This 4/20 week (because let’s be honest, we’re in quarantine, we have permission to celebrate all week this year), many of us will be celebrating on our couches with the joints, edibles, and tinctures of our choice. Outside the comfort of our homes, however, the War on Drugs rages on — even as the legalization movement picks up steam nationwide. New data from the ACLU shows that racial disparities in drug-related arrests persist to this day, even in states that have decriminalized or legalized marijuana.

Currently, 11 states and the District of Columbia have legalized adult-use recreational marijuana, while 18 states have decriminalized it. And one of the most frequently cited arguments in favor of legalization or decriminalization is usually that drug reform will reduce racial disparities in arrests for marijuana possession. The War on Drugs has disproportionately affected communities of color, and black people are more than 3.5 times more likely to be arrested for marijuana possession than white people.

According to the ACLU report, it is true that, in states where marijuana has been decriminalized or legalized, there has been a decrease in marijuana arrests in general; those states also have lower rates of racial disparities in marijuana-related arrests than states where marijuana is not legalized, where people of color are more than three times as likely to be arrested for marijuana-related offenses than white people. But even in states where marijuana is legalized or decriminalized, racial disparities in marijuana-related offenses still exist. Even in states like Maine and Vermont, where marijuana is legal, the racial disparities in drug arrests actually increased between 2010 and 2018, according to the ACLU data.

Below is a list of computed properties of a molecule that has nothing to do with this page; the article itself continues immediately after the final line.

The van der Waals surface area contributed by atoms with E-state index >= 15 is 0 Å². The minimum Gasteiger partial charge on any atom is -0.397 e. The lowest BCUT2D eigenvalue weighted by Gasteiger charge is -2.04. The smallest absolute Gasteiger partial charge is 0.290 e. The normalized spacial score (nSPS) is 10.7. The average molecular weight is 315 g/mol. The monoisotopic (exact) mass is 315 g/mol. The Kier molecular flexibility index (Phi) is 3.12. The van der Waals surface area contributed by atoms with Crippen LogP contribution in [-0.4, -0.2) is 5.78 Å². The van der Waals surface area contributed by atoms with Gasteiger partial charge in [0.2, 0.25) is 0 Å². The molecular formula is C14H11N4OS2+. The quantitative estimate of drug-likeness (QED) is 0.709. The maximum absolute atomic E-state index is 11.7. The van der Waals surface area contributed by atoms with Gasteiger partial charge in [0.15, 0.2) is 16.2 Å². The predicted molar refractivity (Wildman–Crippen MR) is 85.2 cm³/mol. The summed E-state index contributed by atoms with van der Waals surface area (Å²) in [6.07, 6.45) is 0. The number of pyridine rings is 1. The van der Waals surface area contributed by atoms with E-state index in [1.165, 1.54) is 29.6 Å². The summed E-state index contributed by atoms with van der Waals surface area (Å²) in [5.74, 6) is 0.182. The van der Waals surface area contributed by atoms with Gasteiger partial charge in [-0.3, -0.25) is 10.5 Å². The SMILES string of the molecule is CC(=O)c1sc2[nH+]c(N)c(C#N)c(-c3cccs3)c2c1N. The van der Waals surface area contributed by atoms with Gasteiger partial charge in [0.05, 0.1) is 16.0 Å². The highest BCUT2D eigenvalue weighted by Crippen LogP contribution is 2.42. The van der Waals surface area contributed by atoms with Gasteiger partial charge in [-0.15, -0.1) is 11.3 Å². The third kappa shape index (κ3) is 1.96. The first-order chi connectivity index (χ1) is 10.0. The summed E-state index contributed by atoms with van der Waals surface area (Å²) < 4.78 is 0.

This trend is not consistent across the board: in states such as California and Nevada, which have legalized marijuana, racial disparities in drug-related arrests decreased between 2010 and 2018. But even in states where pot is legal or decriminalized, such disparities still exist, which the report attributes in part to racial profiling practices such as stop-and-frisk.

The report states that in order to reduce such disparities, states need to make a concrete effort to focus on racial justice in devising drug reform, including by ending such practices as stop-and-frisk and police departments instituting arrest quotas as a measure of productivity. The report, however, concludes with the sobering takeaway that, barring such sweeping reform, “legalization and decriminalization alone are not enough to reverse the disproportionate harm the War on Drugs has caused to black people and other people of color.”